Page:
Smiles of clay
9 October - 13 November 2021
EXTENSION until 4 December 2021
31 PROJECT is pleased to present the first solo exhibition of the Zimbabwean artist Epheas Maposa, with a selection of recent and unpublished paintings.
With Smiles of Clay, Epheas Maposa speaks to us of the fluidity of beings, of these stories that repeat themselves in an often absurd and sometimes nightmarish ritornello where bodies struggle, come to a standstill and then start again. Smiles of Clay is the same man or woman that we follow from one canvas to another. It is the story of a frozen smile, as if sketched out, similar to an imprint cast in clay.
" Traces of Francisco Goya and Théodore Géricault can be found in the work of Maposa in his treatment of haunting, weary figures, with their faces strained or heads hung low. Born in 1994, just three years before Zimbabwe’s economy began to freefall when the Zimbabwe dollar lost 71,5% of its value against the United States dollar, Maposa has only ever known a Zimbabwe that is fatigued, disheartened ‘waiting for rain’- like the title of Zimbabwean writer Charles Mungoshi’s 1975 book of the same name. Such metaphors of drought and hunger permeate Zimbabwean and African literature, capturing the malaise and paralysis of many conflict-zones and developing countries the world over – ‘waiting’ for relief, an abundance, incapacitated by the belief that some external force will bring change that may never come. "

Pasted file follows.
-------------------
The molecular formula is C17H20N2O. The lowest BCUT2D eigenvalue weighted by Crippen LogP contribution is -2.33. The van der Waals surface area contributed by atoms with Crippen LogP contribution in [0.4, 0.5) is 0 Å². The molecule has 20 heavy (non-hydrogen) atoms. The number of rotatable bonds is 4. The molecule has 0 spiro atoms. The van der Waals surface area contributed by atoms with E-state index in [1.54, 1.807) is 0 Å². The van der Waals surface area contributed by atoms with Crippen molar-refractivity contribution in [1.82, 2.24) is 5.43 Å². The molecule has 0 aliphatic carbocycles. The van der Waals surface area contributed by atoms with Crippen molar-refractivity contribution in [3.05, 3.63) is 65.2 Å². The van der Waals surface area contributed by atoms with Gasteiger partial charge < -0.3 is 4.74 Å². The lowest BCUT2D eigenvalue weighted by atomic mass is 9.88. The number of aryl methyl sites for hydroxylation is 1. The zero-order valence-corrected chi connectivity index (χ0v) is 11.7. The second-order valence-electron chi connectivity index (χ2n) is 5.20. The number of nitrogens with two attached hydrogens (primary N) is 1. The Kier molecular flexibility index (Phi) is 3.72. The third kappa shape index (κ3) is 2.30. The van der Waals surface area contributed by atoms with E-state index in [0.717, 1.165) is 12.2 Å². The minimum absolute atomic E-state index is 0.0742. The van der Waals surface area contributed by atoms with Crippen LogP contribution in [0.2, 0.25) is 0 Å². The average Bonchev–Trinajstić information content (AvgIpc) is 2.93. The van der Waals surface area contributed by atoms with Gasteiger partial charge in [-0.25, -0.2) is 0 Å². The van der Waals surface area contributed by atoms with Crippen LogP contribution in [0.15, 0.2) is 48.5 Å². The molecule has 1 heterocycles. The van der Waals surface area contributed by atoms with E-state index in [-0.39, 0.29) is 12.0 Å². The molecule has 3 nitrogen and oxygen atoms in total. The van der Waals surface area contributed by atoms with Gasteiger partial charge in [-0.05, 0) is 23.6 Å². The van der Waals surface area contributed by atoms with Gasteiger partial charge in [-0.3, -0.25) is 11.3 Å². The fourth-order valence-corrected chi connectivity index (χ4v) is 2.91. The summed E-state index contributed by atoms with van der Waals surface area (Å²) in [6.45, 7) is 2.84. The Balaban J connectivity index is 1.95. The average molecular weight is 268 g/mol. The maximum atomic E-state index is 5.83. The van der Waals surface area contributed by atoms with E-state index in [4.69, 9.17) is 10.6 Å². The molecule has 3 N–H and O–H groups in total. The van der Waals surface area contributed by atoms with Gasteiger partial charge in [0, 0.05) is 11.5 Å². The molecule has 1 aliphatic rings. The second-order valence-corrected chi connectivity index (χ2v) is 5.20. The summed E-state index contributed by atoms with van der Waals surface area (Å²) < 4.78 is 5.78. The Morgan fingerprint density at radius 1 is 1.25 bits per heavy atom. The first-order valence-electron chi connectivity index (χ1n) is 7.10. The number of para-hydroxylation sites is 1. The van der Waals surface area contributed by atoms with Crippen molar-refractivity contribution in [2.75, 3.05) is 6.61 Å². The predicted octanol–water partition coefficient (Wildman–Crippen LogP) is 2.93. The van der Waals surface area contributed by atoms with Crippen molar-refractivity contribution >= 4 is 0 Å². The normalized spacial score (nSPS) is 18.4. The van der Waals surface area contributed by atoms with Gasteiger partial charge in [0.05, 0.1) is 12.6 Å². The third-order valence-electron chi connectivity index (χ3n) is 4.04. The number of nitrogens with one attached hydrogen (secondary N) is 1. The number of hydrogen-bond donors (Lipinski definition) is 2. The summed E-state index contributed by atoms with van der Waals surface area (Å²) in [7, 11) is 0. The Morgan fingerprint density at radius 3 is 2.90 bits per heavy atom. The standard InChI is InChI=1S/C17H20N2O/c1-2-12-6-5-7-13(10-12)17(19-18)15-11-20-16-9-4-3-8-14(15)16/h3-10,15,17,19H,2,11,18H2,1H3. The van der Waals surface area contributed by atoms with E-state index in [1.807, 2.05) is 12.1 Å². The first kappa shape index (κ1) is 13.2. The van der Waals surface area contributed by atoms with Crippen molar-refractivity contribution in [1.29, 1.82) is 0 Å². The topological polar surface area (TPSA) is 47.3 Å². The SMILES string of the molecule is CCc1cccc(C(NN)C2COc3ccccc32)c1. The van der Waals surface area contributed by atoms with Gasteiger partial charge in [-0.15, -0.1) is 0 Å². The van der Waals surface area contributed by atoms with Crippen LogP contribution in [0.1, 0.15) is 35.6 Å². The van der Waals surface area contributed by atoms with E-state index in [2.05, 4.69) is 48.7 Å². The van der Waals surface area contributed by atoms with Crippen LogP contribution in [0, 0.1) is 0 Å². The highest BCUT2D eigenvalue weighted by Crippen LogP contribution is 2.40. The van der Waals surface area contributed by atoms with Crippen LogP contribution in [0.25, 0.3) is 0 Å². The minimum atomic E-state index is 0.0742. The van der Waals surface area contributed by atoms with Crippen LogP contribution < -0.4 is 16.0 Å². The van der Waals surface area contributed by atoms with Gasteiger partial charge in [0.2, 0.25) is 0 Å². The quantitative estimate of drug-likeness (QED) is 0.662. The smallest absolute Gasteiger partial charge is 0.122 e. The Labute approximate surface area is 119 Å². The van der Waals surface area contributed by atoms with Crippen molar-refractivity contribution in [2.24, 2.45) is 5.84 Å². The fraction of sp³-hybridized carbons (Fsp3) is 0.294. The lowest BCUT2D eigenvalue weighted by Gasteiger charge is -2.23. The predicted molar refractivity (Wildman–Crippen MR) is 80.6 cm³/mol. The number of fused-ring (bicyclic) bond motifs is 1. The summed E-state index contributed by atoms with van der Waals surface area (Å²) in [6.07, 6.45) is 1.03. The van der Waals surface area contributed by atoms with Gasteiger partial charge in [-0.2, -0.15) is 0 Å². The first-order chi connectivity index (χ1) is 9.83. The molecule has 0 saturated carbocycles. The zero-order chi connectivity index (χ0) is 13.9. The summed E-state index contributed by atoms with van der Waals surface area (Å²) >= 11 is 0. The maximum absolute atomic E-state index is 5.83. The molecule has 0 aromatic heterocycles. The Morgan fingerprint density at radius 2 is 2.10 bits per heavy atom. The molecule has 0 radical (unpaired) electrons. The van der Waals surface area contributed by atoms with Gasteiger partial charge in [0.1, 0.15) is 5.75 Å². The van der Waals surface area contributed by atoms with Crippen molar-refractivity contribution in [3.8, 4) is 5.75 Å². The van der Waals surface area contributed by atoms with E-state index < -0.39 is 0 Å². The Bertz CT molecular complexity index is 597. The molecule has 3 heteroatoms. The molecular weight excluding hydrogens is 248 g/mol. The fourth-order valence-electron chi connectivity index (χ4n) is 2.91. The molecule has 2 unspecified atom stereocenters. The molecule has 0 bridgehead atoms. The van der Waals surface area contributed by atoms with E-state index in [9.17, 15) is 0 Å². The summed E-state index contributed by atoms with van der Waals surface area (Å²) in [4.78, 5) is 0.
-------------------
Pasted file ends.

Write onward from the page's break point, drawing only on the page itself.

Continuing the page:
Candice Allison, Johannesburg, September 2019
Epheas Maposa was born in Zimbabwe in 1994. He lives and works in Harare.
The body and the narrative are central in Epheas Maposa's work: half-man, half-animal creatures, with strong lines, evolving in surrealist and baroque universes.
Each work delivers a narrative on the edge, mixing in a dreamlike vein, drawn details and colourful motifs. A prolific narrator, Epheas Maposa uses the distortion of bodies and spaces to create disillusioned stories about the decay of Zimbabwe's social and political structure.
Epheas Maposa is self-taught. Drawing on the street, his primary source of inspiration, he joined Village Unhu back in 2013 where he received space and materials to work and develop his practice alongside other artists of the collective. From 2014 he exhibited at the National gallery of Zimbabwe, as well as at the Delta Gallery.
In 2017, 2018 and 2020 he participated in the FNB Joburg art fair and Investec Cape Town art fair. He also took part in several residency programmes between Johannesburg and Harare.
In 2019 he was awarded the second Emerging painting pan African art prize.